Trump does not kill the bull market. Here is why

Trump does not kill the bull market. Here is why

More and more Wall Street business and strategists are expressing their concerns about what President Donald Trump’s protection policies and the unexpected nature of markets and the economy might do.

But we all know that work speaks louder than words. What investors actually do is in stark contrast to what people say. The Dow Jones, Standard & Poor’s 500 and Nasdaq all-time highs again on Friday.

Russell 2000, an index of small business stocks that tend to do most of its business in the United States, is now just a few points away from an all-time high reached last December in the aftermath of the Trump market trance.

What is more VIX (VIX), The Volatility Scale known as the Wall Street Scale, has decreased by 25% this year as well. If investors are really afraid of Trump, the VIX index should be much higher.

And CNNMoney fear and greed index, Who looks at VIX and six other measures of investor sentiment, are showing signs of greed and not far from their extreme Greem levels.

Of course, Trump still can’t help himself out of Twitter about things, to be honest, he’s not going to do anything to help the economy – although Nordstrom investors are richer despite Trump attacking them to flood the brand for his daughter Ivanka.

But to give credit where it’s due, it appears that the main reason behind the recent recent stock rally is that Trump has promised to unveil a “exceptional” tax plan soon.

Related: Rare Line of American Equities: Long Stretch without Dive 1%

Trump also pledged once again to invest more in infrastructure when he met airline chiefs on Thursday.

This is what the market wants to hear.

“We are still expecting financial incentives, fewer taxes, and fewer regulations,” said Matt Lockridge, Westwood Small Fund manager Cap-Cap Value. “Timing is the big question, but it is coming.”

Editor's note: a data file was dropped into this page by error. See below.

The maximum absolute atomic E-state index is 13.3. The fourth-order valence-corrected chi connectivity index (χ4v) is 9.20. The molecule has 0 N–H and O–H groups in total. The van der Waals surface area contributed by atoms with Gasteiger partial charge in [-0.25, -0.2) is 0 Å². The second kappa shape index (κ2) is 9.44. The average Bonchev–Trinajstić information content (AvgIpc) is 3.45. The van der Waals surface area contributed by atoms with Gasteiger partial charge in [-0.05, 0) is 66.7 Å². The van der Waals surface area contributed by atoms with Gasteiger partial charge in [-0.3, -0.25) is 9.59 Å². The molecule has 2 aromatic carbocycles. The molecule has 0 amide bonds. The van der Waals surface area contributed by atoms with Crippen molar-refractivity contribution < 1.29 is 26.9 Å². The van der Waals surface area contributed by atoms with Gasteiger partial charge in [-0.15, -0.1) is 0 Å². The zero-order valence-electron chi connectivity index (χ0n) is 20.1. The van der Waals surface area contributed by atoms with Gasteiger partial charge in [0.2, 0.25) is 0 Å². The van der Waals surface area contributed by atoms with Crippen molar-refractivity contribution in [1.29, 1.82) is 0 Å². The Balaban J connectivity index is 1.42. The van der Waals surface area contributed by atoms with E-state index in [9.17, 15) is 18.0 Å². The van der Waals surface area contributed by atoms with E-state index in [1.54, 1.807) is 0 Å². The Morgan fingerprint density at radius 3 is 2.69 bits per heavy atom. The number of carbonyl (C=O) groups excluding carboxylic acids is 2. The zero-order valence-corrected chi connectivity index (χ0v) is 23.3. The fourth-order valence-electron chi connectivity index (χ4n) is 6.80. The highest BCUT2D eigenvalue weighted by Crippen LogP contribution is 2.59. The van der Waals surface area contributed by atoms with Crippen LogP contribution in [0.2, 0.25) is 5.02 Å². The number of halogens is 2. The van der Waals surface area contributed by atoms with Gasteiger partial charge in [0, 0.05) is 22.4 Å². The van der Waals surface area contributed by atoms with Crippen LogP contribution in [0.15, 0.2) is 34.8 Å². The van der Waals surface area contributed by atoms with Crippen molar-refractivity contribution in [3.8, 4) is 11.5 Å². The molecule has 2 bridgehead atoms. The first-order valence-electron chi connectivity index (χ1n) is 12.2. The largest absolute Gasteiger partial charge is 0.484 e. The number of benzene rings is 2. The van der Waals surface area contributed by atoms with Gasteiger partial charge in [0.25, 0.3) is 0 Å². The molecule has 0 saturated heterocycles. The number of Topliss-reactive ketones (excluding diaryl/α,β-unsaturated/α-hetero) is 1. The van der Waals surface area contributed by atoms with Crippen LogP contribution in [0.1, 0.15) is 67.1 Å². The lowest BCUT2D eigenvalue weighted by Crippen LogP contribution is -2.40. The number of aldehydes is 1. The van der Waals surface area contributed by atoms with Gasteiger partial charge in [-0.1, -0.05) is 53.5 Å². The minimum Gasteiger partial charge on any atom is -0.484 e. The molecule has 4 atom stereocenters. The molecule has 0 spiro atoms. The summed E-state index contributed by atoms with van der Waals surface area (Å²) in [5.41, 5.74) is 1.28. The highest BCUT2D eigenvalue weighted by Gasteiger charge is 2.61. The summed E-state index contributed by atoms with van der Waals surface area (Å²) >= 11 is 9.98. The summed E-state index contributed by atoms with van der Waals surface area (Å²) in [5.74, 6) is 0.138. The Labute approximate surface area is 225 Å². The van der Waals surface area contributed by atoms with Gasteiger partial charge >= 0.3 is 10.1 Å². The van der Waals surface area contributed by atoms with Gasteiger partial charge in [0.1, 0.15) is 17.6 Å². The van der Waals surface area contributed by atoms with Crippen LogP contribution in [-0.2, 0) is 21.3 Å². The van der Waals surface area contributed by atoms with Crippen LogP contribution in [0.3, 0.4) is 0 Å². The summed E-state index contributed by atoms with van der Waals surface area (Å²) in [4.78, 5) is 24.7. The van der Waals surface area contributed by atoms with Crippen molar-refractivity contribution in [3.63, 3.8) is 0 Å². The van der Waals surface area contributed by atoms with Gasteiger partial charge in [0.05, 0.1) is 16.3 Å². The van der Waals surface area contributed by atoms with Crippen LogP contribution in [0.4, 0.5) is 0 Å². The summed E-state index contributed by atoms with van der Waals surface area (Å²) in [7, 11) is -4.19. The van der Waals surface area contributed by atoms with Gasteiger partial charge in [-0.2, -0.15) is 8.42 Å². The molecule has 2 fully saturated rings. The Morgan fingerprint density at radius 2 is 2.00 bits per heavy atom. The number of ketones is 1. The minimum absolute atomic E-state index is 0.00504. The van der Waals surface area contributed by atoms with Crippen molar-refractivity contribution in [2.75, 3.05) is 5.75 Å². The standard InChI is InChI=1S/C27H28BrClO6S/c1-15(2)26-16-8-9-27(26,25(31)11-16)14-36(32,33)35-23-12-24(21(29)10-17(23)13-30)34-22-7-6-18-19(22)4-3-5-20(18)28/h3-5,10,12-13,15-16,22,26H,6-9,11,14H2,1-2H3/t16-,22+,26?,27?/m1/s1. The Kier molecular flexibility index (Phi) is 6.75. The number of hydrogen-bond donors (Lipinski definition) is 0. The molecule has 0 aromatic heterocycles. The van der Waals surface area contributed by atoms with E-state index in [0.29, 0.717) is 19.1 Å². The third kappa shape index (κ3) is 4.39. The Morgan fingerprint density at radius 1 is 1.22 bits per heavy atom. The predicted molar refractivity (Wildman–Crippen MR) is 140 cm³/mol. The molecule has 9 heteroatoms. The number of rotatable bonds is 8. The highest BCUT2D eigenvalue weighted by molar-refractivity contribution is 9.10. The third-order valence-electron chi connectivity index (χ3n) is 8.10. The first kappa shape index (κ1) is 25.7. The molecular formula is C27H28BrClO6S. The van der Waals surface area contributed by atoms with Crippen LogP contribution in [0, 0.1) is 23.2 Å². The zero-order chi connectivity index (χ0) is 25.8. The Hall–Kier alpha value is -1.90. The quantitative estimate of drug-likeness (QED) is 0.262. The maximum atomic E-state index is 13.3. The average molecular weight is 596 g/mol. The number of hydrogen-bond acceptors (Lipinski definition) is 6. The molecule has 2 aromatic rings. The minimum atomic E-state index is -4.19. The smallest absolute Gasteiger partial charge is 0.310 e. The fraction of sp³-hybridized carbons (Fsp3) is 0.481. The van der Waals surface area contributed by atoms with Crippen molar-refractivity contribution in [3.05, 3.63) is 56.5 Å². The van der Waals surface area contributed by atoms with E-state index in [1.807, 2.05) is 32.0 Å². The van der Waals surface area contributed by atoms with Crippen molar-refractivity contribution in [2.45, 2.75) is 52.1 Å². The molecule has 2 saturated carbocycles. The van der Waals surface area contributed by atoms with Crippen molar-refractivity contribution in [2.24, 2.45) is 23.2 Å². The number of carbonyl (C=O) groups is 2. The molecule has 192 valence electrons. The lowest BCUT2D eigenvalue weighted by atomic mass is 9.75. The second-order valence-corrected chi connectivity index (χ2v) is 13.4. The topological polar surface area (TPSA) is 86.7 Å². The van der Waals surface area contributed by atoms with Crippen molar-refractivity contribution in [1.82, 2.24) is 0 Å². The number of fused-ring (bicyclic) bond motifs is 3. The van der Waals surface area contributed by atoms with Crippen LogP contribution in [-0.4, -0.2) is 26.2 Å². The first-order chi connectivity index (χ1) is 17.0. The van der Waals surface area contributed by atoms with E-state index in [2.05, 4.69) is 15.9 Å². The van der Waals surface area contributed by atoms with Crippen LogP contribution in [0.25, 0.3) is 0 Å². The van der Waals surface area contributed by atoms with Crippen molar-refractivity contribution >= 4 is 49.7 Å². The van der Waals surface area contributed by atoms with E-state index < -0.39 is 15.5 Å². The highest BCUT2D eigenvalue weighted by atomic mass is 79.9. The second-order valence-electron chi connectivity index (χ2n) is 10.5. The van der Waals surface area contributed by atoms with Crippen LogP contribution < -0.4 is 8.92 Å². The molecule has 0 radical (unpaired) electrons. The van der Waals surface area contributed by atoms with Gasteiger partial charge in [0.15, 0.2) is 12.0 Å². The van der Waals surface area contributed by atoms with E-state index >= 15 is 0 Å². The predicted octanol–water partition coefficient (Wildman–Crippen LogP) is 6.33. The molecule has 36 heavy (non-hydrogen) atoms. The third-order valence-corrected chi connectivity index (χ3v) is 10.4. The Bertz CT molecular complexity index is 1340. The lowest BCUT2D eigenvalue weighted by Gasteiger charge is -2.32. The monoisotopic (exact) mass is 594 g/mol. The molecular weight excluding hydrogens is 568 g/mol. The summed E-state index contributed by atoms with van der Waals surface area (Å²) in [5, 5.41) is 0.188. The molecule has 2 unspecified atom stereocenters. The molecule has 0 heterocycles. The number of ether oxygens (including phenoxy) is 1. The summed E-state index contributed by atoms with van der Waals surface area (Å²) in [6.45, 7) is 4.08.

Lockridge believes that many companies that generate the majority of their revenue from America should benefit if Trump’s incentive to kick the economy to a higher level ends.

He loves stocks in a variety of industries, such as the owner of the cinema Masco (Diamonds), Snack company J & J (JJSF) Aerospace and Aviation Equipment Company Kaman (potential).

Another fund manager said he remains optimistic about the small US stocks that could get a boost from Trump’s policies.

Related: Wall Street Has A Strong Seat On Trump’s Table

Barry James, president and CEO of James Investment Research, said he bought iShares Russell 2000 ETF (IWM) A day after the election, he is confident that Trump’s stimulus plan will boost the growth of small businesses in the United States.

“When Trump first said America, I really think this is what he means,” James said, adding that he believed online phone service. Vong (VG)Rent and retailer for rent Aaron (AAN) And discount series Great many (Big) It can all prosper if Trump’s proposals pass.

But there is another reason why US markets are nearing all-time highs. Despite all the uncertainty in Washington, the United States is still considered a model of relative stability compared to other parts of the world.

The European economy remains a big rigid card thanks to Britain’s exit from the European Union, the rise of populism in France which has led to concerns about the so-called Frexit and more concerns about the seemingly never-ending problem – Greek debt problems.

The Japanese economy is also still stagnant. We are talking about more than a lost contract now. It is the plural. The Chinese economy is also slowing down.

Bill Gros, the fund manager, has often been joking that America is like what Johnny Cash and Chris Christoferson sang in “Sunday Morning Coming Down” – The Dirtiest Shirt.

To this end, analysts at Fitch Bond Rating Corporation wrote in a report on Friday that “elements of President Trump’s economic agenda will be positive for growth,” but they added that “the current balance of risks indicates a less moderate global outcome.”

Of course, there are two sides to this coin. Trump’s explosion may come back to chase him.

Related: Oreo made concerned by the rise of populism

His continued tendency to berate companies he disagrees with on Twitter could hurt investor confidence.

While the US court system abolished his proposed travel ban on immigrants from seven mostly Muslim countries today, the president vowed to fight for his reinstallation.

Even if he loses that battle, Trump is still clearly serious about turning inward, with plans for tariff adjustments and taxes for borders that could spark trade wars with Mexico, China and Japan. This could harm large US multinationals and lead to job cuts.

But it appears that investors still believe / hope that the benefits of Trump’s pro-growth stimulus plans and tax cuts will outweigh the isolationist effect. Let’s hope they are right.

Investors may hold their noses, close their eyes and stuff the cotton in their ears to drown the president. But they are still buying stocks.

CNNMoney (New York) First posted February 10, 2017: 11:55 am ET

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